A Statistical Approach
The concept behind Novofina is based on precise and purely statistical methods. We examine the recurring effects and regularities of stock prices on the principle of mean reversion (reversion back to the average) and operate each system strictly according to this pattern. Our systems look out for irregular short-term deviations from the mean that occur within a few days. In terms of statistics, there is a higher probability that the price will revert back to the mean following such an exaggerated deviation from it. We use this probability shift to generate long-term positive returns.
The Principle of Mean Reversion
“The higher the climb, the harder the fall”
The principle of mean reversion has been traded successfully for many years. The Nobel Laureate and financial entrepreneur Robert Shiller has preferred this approach over many other methods.
Shiller received the 2013 Nobel Prize in Economics for the discovery of this effect and the co-founding of the underlying behavioral finance theory.
The mean reversion theory describes a recurring pattern, it shows how exaggerations in stock prices tend to correct themselves over time back towards the mean. Even in bull markets, the path of the stock price would not be rising continuously day after day. One can normally witness that a few days of repeated setbacks in the opposite direction would have occurred regularly.
Thus, we experience phases of impairment and improvement in the price of each security, which is similar to the motion of a wave. This occurs in the short-term and over a few days. If such price fluctuations are particularly intense, the probability of reverting back to the average within the next few days increases. These are the patterns analyzed by our systems for a broad selection of US stocks on a daily basis.
The phenomenon of mean reversion is independent of the direction of the stock price trend, and can be observed even in falling or stagnating markets. The effect occurs consistently both in times of economic growth, as well as in times of crisis.
A Statistical Advantage and the Law of Large Numbers lead to Success
At Novofina we rely on the recurrence of these corrections following deviations from the mean price – over and over again. Sometimes we have a successful outcome while at other times, we do not. Our systems cannot predict whether each and every individual trade will be successfully or not. But we know that on the whole we are more often right than wrong:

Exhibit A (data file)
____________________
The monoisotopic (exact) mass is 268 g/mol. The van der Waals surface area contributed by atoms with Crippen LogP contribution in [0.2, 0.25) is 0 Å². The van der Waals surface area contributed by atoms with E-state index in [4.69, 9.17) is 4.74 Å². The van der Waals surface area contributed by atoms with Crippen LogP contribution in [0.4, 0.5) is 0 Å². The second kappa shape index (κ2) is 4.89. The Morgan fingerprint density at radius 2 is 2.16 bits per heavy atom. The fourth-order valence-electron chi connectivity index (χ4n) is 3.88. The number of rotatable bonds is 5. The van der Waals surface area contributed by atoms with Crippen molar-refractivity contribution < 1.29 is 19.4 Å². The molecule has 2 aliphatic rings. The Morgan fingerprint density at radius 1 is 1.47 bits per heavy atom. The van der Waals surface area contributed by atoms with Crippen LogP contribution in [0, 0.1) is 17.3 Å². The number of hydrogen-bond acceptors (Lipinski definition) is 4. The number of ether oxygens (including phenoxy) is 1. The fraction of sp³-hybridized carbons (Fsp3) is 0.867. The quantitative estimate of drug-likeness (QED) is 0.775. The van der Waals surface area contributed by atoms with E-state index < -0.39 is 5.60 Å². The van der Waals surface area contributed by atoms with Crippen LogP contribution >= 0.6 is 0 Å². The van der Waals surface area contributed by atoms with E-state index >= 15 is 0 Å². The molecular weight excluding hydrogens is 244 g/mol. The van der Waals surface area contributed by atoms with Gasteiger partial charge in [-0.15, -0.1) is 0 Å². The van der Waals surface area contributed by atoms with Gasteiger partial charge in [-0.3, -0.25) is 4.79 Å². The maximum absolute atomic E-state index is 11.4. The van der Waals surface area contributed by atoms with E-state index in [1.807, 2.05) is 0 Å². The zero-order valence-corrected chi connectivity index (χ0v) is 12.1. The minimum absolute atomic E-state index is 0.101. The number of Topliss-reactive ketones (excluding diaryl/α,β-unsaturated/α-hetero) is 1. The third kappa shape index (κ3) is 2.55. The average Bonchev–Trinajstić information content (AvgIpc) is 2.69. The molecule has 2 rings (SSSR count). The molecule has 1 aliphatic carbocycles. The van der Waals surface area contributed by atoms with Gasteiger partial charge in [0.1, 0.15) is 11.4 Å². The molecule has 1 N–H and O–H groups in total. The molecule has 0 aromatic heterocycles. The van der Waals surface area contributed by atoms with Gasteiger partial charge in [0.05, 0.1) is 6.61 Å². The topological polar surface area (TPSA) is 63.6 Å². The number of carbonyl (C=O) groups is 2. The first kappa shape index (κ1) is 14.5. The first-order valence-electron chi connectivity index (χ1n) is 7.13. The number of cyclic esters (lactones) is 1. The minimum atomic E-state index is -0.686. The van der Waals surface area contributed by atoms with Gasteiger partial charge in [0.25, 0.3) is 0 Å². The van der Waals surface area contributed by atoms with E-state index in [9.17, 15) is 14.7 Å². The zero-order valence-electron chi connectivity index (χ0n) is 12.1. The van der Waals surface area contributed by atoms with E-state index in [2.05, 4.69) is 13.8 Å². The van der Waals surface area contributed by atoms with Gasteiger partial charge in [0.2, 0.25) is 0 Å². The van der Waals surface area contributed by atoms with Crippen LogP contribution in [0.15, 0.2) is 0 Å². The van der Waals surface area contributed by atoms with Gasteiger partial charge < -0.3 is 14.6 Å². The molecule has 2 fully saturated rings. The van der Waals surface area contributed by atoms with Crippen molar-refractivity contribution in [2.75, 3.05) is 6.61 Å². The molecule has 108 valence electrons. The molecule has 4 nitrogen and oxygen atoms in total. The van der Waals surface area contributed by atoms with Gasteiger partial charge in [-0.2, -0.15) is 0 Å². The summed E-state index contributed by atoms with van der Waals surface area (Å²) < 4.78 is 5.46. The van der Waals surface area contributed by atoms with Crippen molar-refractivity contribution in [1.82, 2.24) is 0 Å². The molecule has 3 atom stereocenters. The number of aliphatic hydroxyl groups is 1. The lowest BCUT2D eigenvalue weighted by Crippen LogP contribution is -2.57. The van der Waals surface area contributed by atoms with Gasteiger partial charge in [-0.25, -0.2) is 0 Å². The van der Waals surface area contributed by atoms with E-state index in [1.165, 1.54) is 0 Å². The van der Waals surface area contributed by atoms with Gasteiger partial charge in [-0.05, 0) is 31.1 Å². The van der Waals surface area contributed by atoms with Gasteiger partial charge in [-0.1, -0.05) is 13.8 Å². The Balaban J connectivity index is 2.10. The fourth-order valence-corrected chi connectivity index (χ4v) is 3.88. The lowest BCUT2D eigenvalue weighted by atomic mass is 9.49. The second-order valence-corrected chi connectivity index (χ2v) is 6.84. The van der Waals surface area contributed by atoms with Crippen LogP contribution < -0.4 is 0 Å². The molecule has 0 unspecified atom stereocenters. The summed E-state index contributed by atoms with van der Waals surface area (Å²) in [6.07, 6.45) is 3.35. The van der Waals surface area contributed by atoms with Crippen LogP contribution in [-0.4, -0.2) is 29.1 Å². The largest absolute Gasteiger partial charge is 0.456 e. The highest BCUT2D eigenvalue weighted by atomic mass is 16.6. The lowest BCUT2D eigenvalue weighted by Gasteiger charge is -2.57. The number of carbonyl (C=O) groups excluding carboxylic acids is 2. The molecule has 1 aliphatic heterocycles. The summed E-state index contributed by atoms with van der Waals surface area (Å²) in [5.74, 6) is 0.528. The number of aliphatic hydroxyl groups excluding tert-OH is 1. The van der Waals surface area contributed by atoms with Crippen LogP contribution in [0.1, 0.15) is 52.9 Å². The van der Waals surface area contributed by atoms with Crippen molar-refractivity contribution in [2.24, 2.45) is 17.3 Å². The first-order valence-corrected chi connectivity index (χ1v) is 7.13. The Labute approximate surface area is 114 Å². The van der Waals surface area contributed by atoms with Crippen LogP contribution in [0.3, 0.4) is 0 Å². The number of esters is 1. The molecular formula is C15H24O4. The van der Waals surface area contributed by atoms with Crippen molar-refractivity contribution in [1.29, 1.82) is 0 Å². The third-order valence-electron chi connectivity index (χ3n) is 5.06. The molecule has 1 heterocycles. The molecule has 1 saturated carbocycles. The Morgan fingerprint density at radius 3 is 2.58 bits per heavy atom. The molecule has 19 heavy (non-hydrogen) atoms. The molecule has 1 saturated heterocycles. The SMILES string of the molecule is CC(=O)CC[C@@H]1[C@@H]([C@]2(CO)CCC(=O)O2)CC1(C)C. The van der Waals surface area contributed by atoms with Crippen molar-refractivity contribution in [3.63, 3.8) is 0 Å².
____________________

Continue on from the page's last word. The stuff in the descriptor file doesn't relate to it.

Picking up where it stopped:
In approximately 55 to 60 percent of all cases we record a winning trade and in about 45 to 40 percent of cases a losing trade – empirically verified.
The net proceeds of winning trades (= the amount credited to your account after fees have been deducted) are also slightly higher than the net losses of losing trades.
The combined result of both of these positive effects is sufficient for us to be profitable over time and to minimize and manage the risk of loss and temporary drawdowns.
This statistical advantage that we have achieved through our approach can be leveraged only by a high volume and frequency of trades. For this reason, we use the law of large numbers: A principle of probability and statistics which states that as a sample size grows, its mean will get closer and closer to the average of the whole population. In order to achieve the necessary critical mass, we use highly specialized trading systems which analyze a variety of stock prices according to this existing pattern. These rules are reproducible over short intervals and thus, our investments are made with a holding period of only a few days. The breakdown of the investment capital across many small trades result into an associated high level of diversification which in turn reduces the overall risk.